Is Premier Christy Clark going to be like Ralph Klein or Kim Campbell?

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      Sometimes when political parties are discredited after many years in power, they throw the leadership baton to a woman, who gets thumped in the subsequent election.

      We saw that back in 1991 when the hopelessly divided B.C. Social Credit Party selected Rita Johnston as premier. She lasted seven months in office before her party was annihilated, winning only seven seats in the election.

      A third party emerged in that campaign, the B.C. Liberals, which siphoned off many votes from traditional Socred supporters. The B.C. Liberals captured 17 seats and formed the Official Opposition.

      Then-premier Johnston lost her seat to future NDP cabinet minister Penny Priddy.

      Two years later, it was Kim Campbell's turn. She took over from two-term prime minister Brian Mulroney.

      The party was divided, with many Tories feeling that Jean Charest should have won the leadership race. Campbell went into the 1993 election riding high in the polls, but her party was nearly obliterated on election day.

      The Progressive Conservatives won just two seats, and the leader lost Vancouver Centre to Liberal Hedy Fry.

      Compounding the problem for Campbell was the rise of two new parties: the Bloc Quebecois in Quebec and the Reform Party of Canada in the western provinces. The Bloc, led by the charismatic Lucien Bouchard, won 54 seats. Preston Manning's Reformers took 52 seats.

      The female-leader jinx happened again in 2002 when the Vancouver NPA nominated Jennifer Clarke as its mayoral candidate. This was after the party had controlled city hall for 16 years, and was seen as tired and out of touch.

      Clarke and her party were wiped out in the municipal election, thanks in part to a third party created by former NPA politicians Art Cowie, Nancy Chiavario, and Alan Herbert.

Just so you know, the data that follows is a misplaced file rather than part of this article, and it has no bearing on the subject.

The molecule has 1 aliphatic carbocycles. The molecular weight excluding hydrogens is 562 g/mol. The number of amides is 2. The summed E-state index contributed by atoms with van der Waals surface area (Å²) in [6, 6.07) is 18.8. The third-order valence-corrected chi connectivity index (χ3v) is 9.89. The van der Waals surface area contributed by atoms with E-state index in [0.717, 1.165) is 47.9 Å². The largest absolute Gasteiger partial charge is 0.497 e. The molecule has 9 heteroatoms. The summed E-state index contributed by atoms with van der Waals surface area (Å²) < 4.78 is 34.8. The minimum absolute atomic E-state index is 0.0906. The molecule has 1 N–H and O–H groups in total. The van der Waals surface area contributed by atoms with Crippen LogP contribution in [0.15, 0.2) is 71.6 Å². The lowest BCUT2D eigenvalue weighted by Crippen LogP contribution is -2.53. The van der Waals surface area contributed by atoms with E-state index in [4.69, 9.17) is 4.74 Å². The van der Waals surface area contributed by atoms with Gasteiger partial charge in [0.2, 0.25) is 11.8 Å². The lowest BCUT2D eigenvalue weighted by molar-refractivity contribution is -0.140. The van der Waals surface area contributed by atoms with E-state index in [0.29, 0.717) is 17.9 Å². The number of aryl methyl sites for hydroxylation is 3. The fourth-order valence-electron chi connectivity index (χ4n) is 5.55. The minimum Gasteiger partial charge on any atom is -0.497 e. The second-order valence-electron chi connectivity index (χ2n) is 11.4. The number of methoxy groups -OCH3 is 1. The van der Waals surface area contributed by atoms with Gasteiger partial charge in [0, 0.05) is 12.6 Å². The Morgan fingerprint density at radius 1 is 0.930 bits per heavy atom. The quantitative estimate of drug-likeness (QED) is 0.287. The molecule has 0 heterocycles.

Clark also faces nascent right-wing rivals

      In B.C., Clark may face the prospect of one or two rising right-wing parties siphoning off votes from the B.C. Liberals.

      The Conservative Party—supported by former premier Johnston as well as Conservative MP John Cummins and long-time Reform and Canadian Alliance MP Randy White—is positioned to attract votes from those who think Clark is a left-wing Trojan horse (which is also exactly how they viewed Kim Campbell).

      Compounding Clark's problem is the pesky B.C. First, another right-wing party run by some of Bill Vander Zalm's friends, who participated in the fight against the B.C. Liberals' harmonized sales tax.

      If some right-wing businesspeople decide to cough up some money to give either B.C. First or the B.C. Conservatives a chance to compete in a few constituencies, it could spell the end of Clark's premiership. The anti-NDP vote will be split among different parties, just like in 1991.

      It's worth noting that many of the province's most politically engaged business people were backing Clark's rival, Kevin Falcon, in the B.C. Liberal leadership race. They've already demonstrated that they're not big fans of Clark.

      Is Clark another Ralph Klein?

      However, Clark could survive if she continues emulating Ralph Klein, who won the leadership of the Alberta Progressive Conservatives in 1992 and remained premier until 2006.

      Like Clark, Klein ran as the candidate of change and had virtually no caucus support. Also like Clark, Klein had maintained ties in the past to the federal Liberals. In another eerie coincidence, Klein, like Clark, had vast experience in broadcasting, working as a television reporter before entering politics.

      Both Clark and Klein are renowned for their senses of humour. And as politicians, Clark and Klein played up their populist images, conveying the impression that they're ordinary folks, unlike most other elected officials.

      They also both made a big production out of wanting to hear from the people, even though Clark, as education minister, refused to meet with a group of parents and educators concerned about funding cuts. Klein came to be known as "King Ralph" because he was such an autocrat.

      In the end, Klein turned out to be one of Canada's most right-wing premiers, notwithstanding his former ties to the federal Grits and his man-of-the-people persona. He's now a senior fellow at the Fraser Institute, a right-wing, Vancouver-based think tank.

      Clark will probably also try to cater to her party's right wing to stave off defections to either the B.C. Conservatives or B.C. First.